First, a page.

First Commercial Stevia Grower and Processor Now an Agritourist Destination

What the people could benefit from the first commercial stevia grower and processor. 

by Zac B. Sarian

A pioneer commercial Stevia grower and processor accredited by the Department of Tourism is fast becoming an agri-tourism destination. In February this year, it was visited by participants in the AANI Farm Tour, which regularly goes to interesting farms in the country.

Mrs. Maura de Leon in the nursery.

This is the Sweet & Fit Farm in Brgy. Tambobong, Bocaue, Bulacan developed by Mrs. Maura David de Leon, 62, an enterprising businesswoman with a special interest in farming because she was raised on a farm in the barrio where her father was a progressive farmer.

Of course, for those who are still not familiar with Stevia, Mrs. De Leon will tell you that the powder extracted from the leaves is a healthy sugar substitute for sweetening foods and beverages. The dried leaves can also be made into tea. Stevia provides important health benefits because it has zero calories, so it is particularly recommended for dieters as well as diabetics. Stevia is also very sweet. One-half tablespoon is equivalent to 3 tablespoons of refined sugar.

What can agri-tourists see at the Sweet & Fit Farm? Well, they can see how Stevia is grown organically in beds covered with plastic mulch. They can also see how cuttings are rooted in black nursery bags in a greenhouse. They will be given a lecture on the various uses of the leaves and the powder produced by means of spray-drying. And of course they can also taste some of the food products that have been prepared with Stevia.

The company has grown into a promising business. Besides producing the powder commercially, it also has loose dried leaves and powdered dried leaves for making tea. In addition, the family is manufacturing various coffee and chocolate blends using Stevia as sweetener.

Carrot cake sweetened with stevia.

THE START – Mrs. De Leon did not envision that Stevia would become a major business for her. For 17 years, she was in the garments business until the industry was practically killed by competition from China. She next went into chemicals, then to home care products, which proved profitable because a supermarket chain was a very good customer.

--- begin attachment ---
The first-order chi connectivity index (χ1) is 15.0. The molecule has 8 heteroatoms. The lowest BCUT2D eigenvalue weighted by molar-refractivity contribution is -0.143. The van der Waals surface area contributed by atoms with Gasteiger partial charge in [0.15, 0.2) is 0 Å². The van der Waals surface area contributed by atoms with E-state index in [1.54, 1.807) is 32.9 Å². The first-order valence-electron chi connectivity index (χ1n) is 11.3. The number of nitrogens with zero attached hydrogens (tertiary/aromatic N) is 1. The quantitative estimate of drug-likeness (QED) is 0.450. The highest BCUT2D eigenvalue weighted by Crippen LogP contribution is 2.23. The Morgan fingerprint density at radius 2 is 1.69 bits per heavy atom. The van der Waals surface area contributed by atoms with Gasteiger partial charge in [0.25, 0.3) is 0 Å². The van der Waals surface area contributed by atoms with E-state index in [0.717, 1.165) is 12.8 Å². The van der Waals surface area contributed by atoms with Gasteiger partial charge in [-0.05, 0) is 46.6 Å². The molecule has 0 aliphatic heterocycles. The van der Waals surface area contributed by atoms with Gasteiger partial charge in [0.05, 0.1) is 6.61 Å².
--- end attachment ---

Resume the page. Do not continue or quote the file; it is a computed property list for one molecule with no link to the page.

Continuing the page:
Saba maruya sweetened with stevia.

One day, Maura and her father Pedro, a very discerning farmer, were looking at a framed picture of a carabao and a farmer which she bought from SM. Her father asked what she could see in the picture. And she answered, well, she could see the grass, the carabao, and the farmer. Then her father asked what else she could see and Maura answered that there was nothing more she could see.

Her father then asked, don’t you see that the carabao is much fatter than the farmer? The farmer is malnourished.

We should help the farmers, Maura’s father said. And that really got her thinking about what project she could undertake to help poor farmers.

At that time, her elder sister suffered a stroke due to high blood pressure and diabetes. After reading more about diabetes, Maura wanted to be proactive and contribute to help reduce the increasing number of diabetics. This is how her research and experimentation with Stevia started, which led to her acquiring seeds from Paraguay. That was about 12 years ago.

Maura experimented on how to culture the plant. After doing many trials, they were able to grow the plant pretty well. But she admits that you can’t give specific practices to successfully grow Stevia. She says that you may be successful this time. Then you duplicate what you have previously done and the results may be very different. Anyway, they can now produce the plant in commercial volumes.

The 2-hectare demo farm is open to visitors. There, they have more than 100 plots, each planted to at least 200 hills of Stevia.

Then there are other Stevia plantations in different areas in Bulacan that the family is operating. In addition, there are more than 40 farmers who are growing Stevia for Sweet & Fit who have been given a regular source of income. Once the plants are established after five to seven months, the first harvest may be made, and succeeding harvests are made every 15 days thereafter.

In reality, Maura did not plan it that way. When she was able to grow the plants successfully, she extracted the juice with a mechanical extractor. But she did not really know what to do with the juice. She stored them in drums and rented a bodega for storing them. She was paying as much as ₱30,000 a month for the storage of hundreds of drums, yet there was no income from it.

She conducted her own experiments. She tried mixing dried Stevia leaves with chicken feed and egg production doubled, but the eggs were smaller, with very thick shells. That may have been because Stevia is rich in calcium. Mixing the same with hog feed also made the pigs grow faster, and there was no smell in the pigpen. She consulted some veterinarians for advice, but she did not get any encouraging word.

Fortunately, she met an engineer from the Department of Science and Technology (DOST) who introduced to her the spray-drying technology. And that was the big break for Sweet & Fit to manufacture Stevia powder. She bought the processing facilities from Germany partly with a ₱1 million loan from Europe which was paid in two years and then renewed for another two years.

Now, one can understand how happy Mrs. Maura de Leon is today. Her dream of really helping poor farmers has become a reality. More farmers are expected to benefit as more of them will be growing Stevia for the company.

This story appeared in Agriculture Monthly’s March 2017 issue.

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